The King of Alsander

The King of Alsander

In this quirky and enjoyable fantasy novel, the protagonist decides to make a sudden break from the humdrum routine of his daily life when a disembodied voice directs him to travel to a land called Alsander. Once he arrives, he's hailed as a hero and ascends to the throne.

James Elroy Flecker - The King of Alsander

"For the Spear Was a Desert Physician, That Cured Not a Few of Ambition"

James Elroy Flecker - The King of Alsander

James Elroy Flecker was born on 5th November 1884, in Lewisham, London. Flecker does not seem to have enjoyed academic study and achieved only a Third-Class Honours in Greats in 1906. This did not set him up for a job in either government service or the academic world. After some frustrating forays at school teaching he attempted to join the Levant Consular Service and entered Cambridge to study for two years. After a poor first year he pushed forward in the second and achieved First-Class honours. His reward was a posting to Constantinople at the British consulate. However, Flecker's poetry career was making better progress and he was beginning to garner praise for his poems including The Bridge of Fire. Unfortunately, he was also showing the first symptoms of contracting tuberculosis. Bouts of ill health were to now alternate with periods of physical well-being woven with mental euphoria and creativity. Before his early death he managed to complete several volumes of poetry, which he continually revised, together with some prose works and plays. It was a small canon of work but on his death on 3rd January 1915, of tuberculosis, in Davos, Switzerland he was described as "unquestionably the greatest premature loss that English literature has suffered since the death of Keats."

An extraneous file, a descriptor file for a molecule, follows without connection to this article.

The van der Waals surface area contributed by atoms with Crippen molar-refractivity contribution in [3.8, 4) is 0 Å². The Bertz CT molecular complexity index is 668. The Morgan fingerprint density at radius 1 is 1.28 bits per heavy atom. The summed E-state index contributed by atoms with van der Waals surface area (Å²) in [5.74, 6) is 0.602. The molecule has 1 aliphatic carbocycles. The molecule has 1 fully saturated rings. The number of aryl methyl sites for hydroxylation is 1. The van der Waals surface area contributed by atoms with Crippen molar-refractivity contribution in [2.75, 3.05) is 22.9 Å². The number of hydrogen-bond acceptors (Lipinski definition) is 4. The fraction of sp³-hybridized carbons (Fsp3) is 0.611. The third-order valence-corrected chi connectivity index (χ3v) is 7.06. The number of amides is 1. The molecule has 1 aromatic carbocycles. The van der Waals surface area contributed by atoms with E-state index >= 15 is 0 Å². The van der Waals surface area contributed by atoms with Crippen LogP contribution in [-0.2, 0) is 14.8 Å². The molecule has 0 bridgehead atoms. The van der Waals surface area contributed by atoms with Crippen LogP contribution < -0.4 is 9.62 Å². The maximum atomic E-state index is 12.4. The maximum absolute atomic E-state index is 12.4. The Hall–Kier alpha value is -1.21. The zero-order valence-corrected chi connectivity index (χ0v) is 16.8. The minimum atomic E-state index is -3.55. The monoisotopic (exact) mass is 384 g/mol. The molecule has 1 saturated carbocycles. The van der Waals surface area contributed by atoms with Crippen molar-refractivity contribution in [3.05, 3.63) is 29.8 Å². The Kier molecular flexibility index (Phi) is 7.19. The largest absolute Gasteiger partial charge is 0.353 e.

The Idea of a Colony

Cross-culturalism in Modern Poetry

The Idea of a Colony

To the psychological scene of the primitive/exotic poem and its reception, which is explored through substantial archival research, Marx brings an array of approaches including the theories of Freud, Jung, Lacan, Said, Foucault, Bhabha, Fanon, and others.

Hassan

Hassan

James Elroy Flecker (1884-1915) was an English poet, novelist and playwright. As a poet he was most influenced by the Parnassian poets. He was born in London, and educated at Dean Close School, Cheltenham, where his father was headmaster, and Uppingham School. He studied at Trinity College, Oxford, and Caius College, Cambridge. While at Oxford he was greatly influenced by the last flowering of the Aesthetic movement there, under John Addington Symonds. From 1910 he was in the consular service, in the Eastern Mediterranean. His most widely known poem is "To a Poet a Thousand Years Hence." The most enduring testimony to his work is perhaps an excerpt from "The Golden Journey to Samarkand" inscribed on the clock tower of the barracks of the British Army's 22nd Special Air Service regiment in Hereford. Other works include: The Bridge of Fire (1907), The Last Generation: A Story of the Future (1908), The Grecians (1910), Thirty-Six Poems (1910), Forty-Two Poems (1911), The Scholars' Italian Book (1911), The Golden Journey to Samarkand (1913), The King of Alsander (1914), The Old Ships (1915), Hassan (1922) and Don Juan (1925).

Piano Man

Life of John Ogdon

Piano Man